• Re:No kidding (Score:5, Insightful)

    by 0racle ( 667029 ) on Tuesday February 19, 2013 @12:03PM (#42945263)
    I would expect it to be closer to:

    US: We want you to stop your cyberespionage in the US.
    China: You first.

  • by Anonymous Coward on Tuesday February 19, 2013 @12:58PM (#42945915)

    Except that the West goes after military targets. China targets civilians.

    You're not paying attention. Don't whitewash "the West" - it's governed by corrupt sociopaths who are morally no different from the rulers of China. Our institutions are designed to be less corruptable (which is why our leaders have been changing them) but the humans in power are at least equally evil.

    The series of worms the USA and Mossad introduced in Iran (presumably to keep Shiites from reaching nuclear parity with the West) caused civilian collateral damage to US and Scandinavian businesses. The Bush/Obama administration has laughed it off; the only thing they regret was giving Israel the keys to the worms, which turned out to be a scarily bad idea. They don't seem to regret the car-bombing campaign "the West" directed against civilian Iranian scientists and their families, either. This isn't any "conspiracy theory" crap, either, it's recent history. It's exhaustively documented in wikipedia [] at this point, as well as newspapers and books.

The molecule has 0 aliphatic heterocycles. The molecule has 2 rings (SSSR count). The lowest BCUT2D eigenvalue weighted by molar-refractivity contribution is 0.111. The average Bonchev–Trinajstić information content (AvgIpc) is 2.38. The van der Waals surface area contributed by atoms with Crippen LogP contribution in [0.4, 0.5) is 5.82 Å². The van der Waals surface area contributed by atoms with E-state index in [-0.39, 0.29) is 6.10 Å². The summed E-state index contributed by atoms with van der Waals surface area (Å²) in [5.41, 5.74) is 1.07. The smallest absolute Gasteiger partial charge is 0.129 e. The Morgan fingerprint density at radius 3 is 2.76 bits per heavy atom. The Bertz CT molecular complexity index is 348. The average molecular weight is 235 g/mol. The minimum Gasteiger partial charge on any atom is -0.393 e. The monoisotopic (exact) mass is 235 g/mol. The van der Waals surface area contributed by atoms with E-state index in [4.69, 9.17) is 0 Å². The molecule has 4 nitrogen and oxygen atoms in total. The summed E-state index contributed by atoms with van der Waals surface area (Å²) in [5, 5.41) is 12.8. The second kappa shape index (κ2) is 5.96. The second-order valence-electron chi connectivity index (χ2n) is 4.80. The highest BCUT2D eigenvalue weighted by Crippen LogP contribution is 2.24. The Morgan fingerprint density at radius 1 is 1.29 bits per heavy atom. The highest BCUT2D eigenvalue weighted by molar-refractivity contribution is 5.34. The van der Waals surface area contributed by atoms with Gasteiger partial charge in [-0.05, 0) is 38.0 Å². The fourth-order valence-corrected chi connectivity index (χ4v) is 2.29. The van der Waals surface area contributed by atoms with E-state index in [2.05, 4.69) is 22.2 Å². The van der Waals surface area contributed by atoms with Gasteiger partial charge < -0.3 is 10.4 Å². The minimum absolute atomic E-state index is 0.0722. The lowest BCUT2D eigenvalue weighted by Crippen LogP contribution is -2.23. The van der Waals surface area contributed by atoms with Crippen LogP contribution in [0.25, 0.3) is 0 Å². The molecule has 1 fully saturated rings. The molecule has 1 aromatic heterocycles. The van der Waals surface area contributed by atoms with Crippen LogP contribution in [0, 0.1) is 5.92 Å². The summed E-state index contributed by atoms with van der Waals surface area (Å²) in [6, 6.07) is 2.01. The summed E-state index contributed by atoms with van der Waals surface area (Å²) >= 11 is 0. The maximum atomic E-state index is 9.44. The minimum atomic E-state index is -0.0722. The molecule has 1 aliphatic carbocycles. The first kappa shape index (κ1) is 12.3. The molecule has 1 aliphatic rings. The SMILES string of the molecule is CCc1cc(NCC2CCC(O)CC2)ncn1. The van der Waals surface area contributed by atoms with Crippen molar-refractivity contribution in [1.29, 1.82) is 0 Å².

Here in reality [tm] all the existing countries that have the capacity to harm designated "enemies of the state" and get away with it, regardless of civilian/military status, seem quite willing to do so. That includes the Vatican and probably would include the Dalai Lama if he had the ability. Obama's administration blows up teenagers with US citizenship, and Bush's administration knowingly tortured innocent people [] to death for amusement. They're all evil.

  • by Anonymous Coward on Tuesday February 19, 2013 @01:18PM (#42946135)

    By far the largest security hole is Windows.

    When the US Gov abolishes Windows, I will assume it is serious. Until then, this is political theatre.

"So why don't you make like a tree, and get outta here." -- Biff in "Back to the Future"